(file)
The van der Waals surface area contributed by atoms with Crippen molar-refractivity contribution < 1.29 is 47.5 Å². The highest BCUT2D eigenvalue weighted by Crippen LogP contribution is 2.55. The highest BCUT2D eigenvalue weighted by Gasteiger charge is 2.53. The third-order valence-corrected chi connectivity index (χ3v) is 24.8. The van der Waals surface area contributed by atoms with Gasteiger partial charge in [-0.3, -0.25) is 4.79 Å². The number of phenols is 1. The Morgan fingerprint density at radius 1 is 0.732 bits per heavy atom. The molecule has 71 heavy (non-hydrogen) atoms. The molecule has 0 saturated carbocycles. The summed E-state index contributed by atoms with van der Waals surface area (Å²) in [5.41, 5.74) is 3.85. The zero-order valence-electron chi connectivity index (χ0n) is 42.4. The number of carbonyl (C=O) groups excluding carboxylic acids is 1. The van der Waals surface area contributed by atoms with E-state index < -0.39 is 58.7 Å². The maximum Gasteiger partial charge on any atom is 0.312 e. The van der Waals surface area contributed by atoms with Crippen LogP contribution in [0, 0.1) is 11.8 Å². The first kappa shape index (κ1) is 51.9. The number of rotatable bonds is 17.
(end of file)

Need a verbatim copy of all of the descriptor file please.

The van der Waals surface area contributed by atoms with Crippen molar-refractivity contribution < 1.29 is 47.5 Å². The highest BCUT2D eigenvalue weighted by Crippen LogP contribution is 2.55. The highest BCUT2D eigenvalue weighted by Gasteiger charge is 2.53. The third-order valence-corrected chi connectivity index (χ3v) is 24.8. The van der Waals surface area contributed by atoms with Gasteiger partial charge in [-0.3, -0.25) is 4.79 Å². The number of phenols is 1. The Morgan fingerprint density at radius 1 is 0.732 bits per heavy atom. The molecule has 71 heavy (non-hydrogen) atoms. The molecule has 0 saturated carbocycles. The summed E-state index contributed by atoms with van der Waals surface area (Å²) in [5.41, 5.74) is 3.85. The zero-order valence-electron chi connectivity index (χ0n) is 42.4. The number of carbonyl (C=O) groups excluding carboxylic acids is 1. The van der Waals surface area contributed by atoms with E-state index < -0.39 is 58.7 Å². The maximum Gasteiger partial charge on any atom is 0.312 e. The van der Waals surface area contributed by atoms with Crippen LogP contribution in [0, 0.1) is 11.8 Å². The first kappa shape index (κ1) is 51.9. The number of rotatable bonds is 17.